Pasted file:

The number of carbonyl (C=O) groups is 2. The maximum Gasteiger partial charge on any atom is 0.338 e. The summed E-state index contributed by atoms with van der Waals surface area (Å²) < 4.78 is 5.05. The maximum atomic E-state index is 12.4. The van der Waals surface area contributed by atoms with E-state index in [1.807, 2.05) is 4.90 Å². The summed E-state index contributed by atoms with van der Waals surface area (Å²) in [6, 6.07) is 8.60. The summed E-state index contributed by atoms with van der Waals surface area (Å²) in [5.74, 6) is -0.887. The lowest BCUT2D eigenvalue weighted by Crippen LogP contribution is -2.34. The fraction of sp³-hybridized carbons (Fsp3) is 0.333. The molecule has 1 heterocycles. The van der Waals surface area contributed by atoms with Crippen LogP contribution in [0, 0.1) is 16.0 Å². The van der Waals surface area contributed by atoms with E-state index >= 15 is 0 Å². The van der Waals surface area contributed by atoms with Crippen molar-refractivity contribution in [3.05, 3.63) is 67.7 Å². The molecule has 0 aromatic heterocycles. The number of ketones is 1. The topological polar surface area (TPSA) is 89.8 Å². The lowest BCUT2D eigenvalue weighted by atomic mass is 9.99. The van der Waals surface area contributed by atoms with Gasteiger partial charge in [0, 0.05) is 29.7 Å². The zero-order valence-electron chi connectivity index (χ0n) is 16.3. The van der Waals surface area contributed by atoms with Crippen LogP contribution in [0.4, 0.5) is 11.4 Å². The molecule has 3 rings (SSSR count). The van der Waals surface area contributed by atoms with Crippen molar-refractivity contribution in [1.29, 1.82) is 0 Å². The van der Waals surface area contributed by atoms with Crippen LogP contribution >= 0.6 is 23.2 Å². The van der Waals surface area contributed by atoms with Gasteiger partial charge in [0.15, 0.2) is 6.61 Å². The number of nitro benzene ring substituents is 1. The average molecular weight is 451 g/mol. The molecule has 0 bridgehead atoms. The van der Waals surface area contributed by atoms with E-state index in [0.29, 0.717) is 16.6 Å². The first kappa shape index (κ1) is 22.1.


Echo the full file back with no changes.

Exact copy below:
The number of carbonyl (C=O) groups is 2. The maximum Gasteiger partial charge on any atom is 0.338 e. The summed E-state index contributed by atoms with van der Waals surface area (Å²) < 4.78 is 5.05. The maximum atomic E-state index is 12.4. The van der Waals surface area contributed by atoms with E-state index in [1.807, 2.05) is 4.90 Å². The summed E-state index contributed by atoms with van der Waals surface area (Å²) in [6, 6.07) is 8.60. The summed E-state index contributed by atoms with van der Waals surface area (Å²) in [5.74, 6) is -0.887. The lowest BCUT2D eigenvalue weighted by Crippen LogP contribution is -2.34. The fraction of sp³-hybridized carbons (Fsp3) is 0.333. The molecule has 1 heterocycles. The van der Waals surface area contributed by atoms with Crippen LogP contribution in [0, 0.1) is 16.0 Å². The van der Waals surface area contributed by atoms with E-state index >= 15 is 0 Å². The van der Waals surface area contributed by atoms with Crippen molar-refractivity contribution in [3.05, 3.63) is 67.7 Å². The molecule has 0 aromatic heterocycles. The number of ketones is 1. The topological polar surface area (TPSA) is 89.8 Å². The lowest BCUT2D eigenvalue weighted by atomic mass is 9.99. The van der Waals surface area contributed by atoms with Gasteiger partial charge in [0, 0.05) is 29.7 Å². The zero-order valence-electron chi connectivity index (χ0n) is 16.3. The van der Waals surface area contributed by atoms with Crippen LogP contribution in [0.4, 0.5) is 11.4 Å². The molecule has 3 rings (SSSR count). The van der Waals surface area contributed by atoms with Crippen molar-refractivity contribution in [1.29, 1.82) is 0 Å². The van der Waals surface area contributed by atoms with Crippen LogP contribution >= 0.6 is 23.2 Å². The van der Waals surface area contributed by atoms with Gasteiger partial charge in [0.15, 0.2) is 6.61 Å². The number of nitro benzene ring substituents is 1. The average molecular weight is 451 g/mol. The molecule has 0 bridgehead atoms. The van der Waals surface area contributed by atoms with E-state index in [0.29, 0.717) is 16.6 Å². The first kappa shape index (κ1) is 22.1.